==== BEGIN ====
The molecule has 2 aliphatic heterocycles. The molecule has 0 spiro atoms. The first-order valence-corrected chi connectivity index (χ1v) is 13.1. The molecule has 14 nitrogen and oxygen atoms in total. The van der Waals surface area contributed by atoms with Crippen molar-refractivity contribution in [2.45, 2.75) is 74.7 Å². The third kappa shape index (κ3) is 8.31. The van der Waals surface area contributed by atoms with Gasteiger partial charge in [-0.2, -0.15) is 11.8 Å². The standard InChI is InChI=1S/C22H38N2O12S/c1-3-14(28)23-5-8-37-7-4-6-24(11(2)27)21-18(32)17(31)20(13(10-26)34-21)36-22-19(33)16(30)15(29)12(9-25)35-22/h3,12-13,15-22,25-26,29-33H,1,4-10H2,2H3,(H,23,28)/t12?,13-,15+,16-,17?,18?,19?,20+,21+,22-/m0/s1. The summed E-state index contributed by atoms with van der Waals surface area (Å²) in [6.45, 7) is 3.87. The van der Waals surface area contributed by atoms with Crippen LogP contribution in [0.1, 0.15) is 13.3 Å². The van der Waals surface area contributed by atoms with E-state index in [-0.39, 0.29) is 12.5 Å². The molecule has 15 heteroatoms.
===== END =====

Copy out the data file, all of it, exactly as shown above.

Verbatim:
The molecule has 2 aliphatic heterocycles. The molecule has 0 spiro atoms. The first-order valence-corrected chi connectivity index (χ1v) is 13.1. The molecule has 14 nitrogen and oxygen atoms in total. The van der Waals surface area contributed by atoms with Crippen molar-refractivity contribution in [2.45, 2.75) is 74.7 Å². The third kappa shape index (κ3) is 8.31. The van der Waals surface area contributed by atoms with Gasteiger partial charge in [-0.2, -0.15) is 11.8 Å². The standard InChI is InChI=1S/C22H38N2O12S/c1-3-14(28)23-5-8-37-7-4-6-24(11(2)27)21-18(32)17(31)20(13(10-26)34-21)36-22-19(33)16(30)15(29)12(9-25)35-22/h3,12-13,15-22,25-26,29-33H,1,4-10H2,2H3,(H,23,28)/t12?,13-,15+,16-,17?,18?,19?,20+,21+,22-/m0/s1. The summed E-state index contributed by atoms with van der Waals surface area (Å²) in [6.45, 7) is 3.87. The van der Waals surface area contributed by atoms with Crippen LogP contribution in [0.1, 0.15) is 13.3 Å². The van der Waals surface area contributed by atoms with E-state index in [-0.39, 0.29) is 12.5 Å². The molecule has 15 heteroatoms.